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Utah Life Sciences News & Events

SEC adopts McAdams and Hollingsworth proposal to cut red tape on promising start-ups

March 18, 2020

Courtesy of mcadams.house.gov

Washington, D.C.—Legislation by Congressman Ben McAdams and Congressman Trey Hollingsworth (R-IN) giving commonsense regulatory relief for America’s growing companies was essentially adopted by the Securities and Exchange Commission (SEC) in a rule-making action. McAdams introduced the Fostering Innovation Act in 2019 as a narrow fix that allows small emerging growth companies to keep capital working to fund business needs, rather than expensive regulatory filings.

“This timely action by the SEC comes at a critical time for many growing companies, including those in the bioscience sector, to keep vital capital working in research and development, rather than costly regulatory requirements. America has long been a leader in scientific and medical innovation, and this move by the SEC helps ensure that will continue,” said McAdams.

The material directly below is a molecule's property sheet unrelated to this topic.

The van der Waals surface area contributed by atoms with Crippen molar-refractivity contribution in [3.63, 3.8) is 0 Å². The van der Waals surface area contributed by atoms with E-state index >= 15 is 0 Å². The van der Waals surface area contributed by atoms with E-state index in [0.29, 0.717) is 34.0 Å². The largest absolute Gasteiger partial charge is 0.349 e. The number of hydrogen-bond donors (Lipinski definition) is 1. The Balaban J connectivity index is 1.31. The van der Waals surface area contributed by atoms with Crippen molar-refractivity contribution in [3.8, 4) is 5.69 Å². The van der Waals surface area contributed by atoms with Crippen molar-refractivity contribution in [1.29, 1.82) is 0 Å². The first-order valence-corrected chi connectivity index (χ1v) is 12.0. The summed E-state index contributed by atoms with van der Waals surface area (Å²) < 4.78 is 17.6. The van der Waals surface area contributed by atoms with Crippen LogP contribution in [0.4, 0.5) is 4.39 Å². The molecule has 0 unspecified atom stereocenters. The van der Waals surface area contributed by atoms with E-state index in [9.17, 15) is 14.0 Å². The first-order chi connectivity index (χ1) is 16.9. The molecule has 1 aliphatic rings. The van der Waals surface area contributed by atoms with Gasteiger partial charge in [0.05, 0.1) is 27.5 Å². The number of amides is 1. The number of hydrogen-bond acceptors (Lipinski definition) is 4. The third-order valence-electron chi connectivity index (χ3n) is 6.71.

“Last Congress we passed a bipartisan bill to ensure smaller companies can invest in cures, not excessive compliance; I’m happy to see the SEC is carrying this forward and enabling American firms to continue leading the world in groundbreaking research,” said Rep. Hollingsworth.

The SEC adopted amendments to the “accelerated filer and “large accelerated filer” definitions. This action tailors regulatory issues for these start-ups that had no revenues or low annual revenues in the most recent fiscal year. The amendments adopted by the SEC do not change key protections from the Sarbanes-Oxley Act of 2002.

The adopted SEC amendments take effect 30 days after publication in the Federal Register.